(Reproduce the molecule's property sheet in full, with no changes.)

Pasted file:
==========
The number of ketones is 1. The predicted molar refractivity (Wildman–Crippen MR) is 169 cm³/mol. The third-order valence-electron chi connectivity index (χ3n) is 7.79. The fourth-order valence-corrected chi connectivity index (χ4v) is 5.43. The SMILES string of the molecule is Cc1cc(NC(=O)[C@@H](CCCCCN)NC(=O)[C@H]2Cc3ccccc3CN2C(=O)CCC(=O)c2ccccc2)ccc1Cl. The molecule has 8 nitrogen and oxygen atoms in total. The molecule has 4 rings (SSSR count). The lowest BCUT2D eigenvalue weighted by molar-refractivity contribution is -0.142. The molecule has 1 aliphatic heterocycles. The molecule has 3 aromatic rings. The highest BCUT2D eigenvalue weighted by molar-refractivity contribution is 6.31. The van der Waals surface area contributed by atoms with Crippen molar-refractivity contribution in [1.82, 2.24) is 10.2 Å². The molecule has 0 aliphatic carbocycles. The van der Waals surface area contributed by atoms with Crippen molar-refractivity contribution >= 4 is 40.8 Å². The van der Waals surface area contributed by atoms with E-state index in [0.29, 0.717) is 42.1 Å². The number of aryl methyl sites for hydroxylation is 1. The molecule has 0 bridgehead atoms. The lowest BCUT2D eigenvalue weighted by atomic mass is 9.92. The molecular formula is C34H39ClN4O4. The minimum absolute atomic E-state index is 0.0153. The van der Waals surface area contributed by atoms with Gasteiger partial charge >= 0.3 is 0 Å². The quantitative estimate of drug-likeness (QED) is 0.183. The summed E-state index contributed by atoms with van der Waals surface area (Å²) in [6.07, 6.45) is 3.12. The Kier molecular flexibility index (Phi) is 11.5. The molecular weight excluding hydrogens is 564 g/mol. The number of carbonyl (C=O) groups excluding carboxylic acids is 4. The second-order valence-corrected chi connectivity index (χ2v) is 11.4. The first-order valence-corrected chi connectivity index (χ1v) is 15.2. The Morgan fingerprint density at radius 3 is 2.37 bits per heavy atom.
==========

The number of ketones is 1. The predicted molar refractivity (Wildman–Crippen MR) is 169 cm³/mol. The third-order valence-electron chi connectivity index (χ3n) is 7.79. The fourth-order valence-corrected chi connectivity index (χ4v) is 5.43. The SMILES string of the molecule is Cc1cc(NC(=O)[C@@H](CCCCCN)NC(=O)[C@H]2Cc3ccccc3CN2C(=O)CCC(=O)c2ccccc2)ccc1Cl. The molecule has 8 nitrogen and oxygen atoms in total. The molecule has 4 rings (SSSR count). The lowest BCUT2D eigenvalue weighted by molar-refractivity contribution is -0.142. The molecule has 1 aliphatic heterocycles. The molecule has 3 aromatic rings. The highest BCUT2D eigenvalue weighted by molar-refractivity contribution is 6.31. The van der Waals surface area contributed by atoms with Crippen molar-refractivity contribution in [1.82, 2.24) is 10.2 Å². The molecule has 0 aliphatic carbocycles. The van der Waals surface area contributed by atoms with Crippen molar-refractivity contribution >= 4 is 40.8 Å². The van der Waals surface area contributed by atoms with E-state index in [0.29, 0.717) is 42.1 Å². The number of aryl methyl sites for hydroxylation is 1. The molecule has 0 bridgehead atoms. The lowest BCUT2D eigenvalue weighted by atomic mass is 9.92. The molecular formula is C34H39ClN4O4. The minimum absolute atomic E-state index is 0.0153. The van der Waals surface area contributed by atoms with Gasteiger partial charge >= 0.3 is 0 Å². The quantitative estimate of drug-likeness (QED) is 0.183. The summed E-state index contributed by atoms with van der Waals surface area (Å²) in [6.07, 6.45) is 3.12. The Kier molecular flexibility index (Phi) is 11.5. The molecular weight excluding hydrogens is 564 g/mol. The number of carbonyl (C=O) groups excluding carboxylic acids is 4. The second-order valence-corrected chi connectivity index (χ2v) is 11.4. The first-order valence-corrected chi connectivity index (χ1v) is 15.2. The Morgan fingerprint density at radius 3 is 2.37 bits per heavy atom.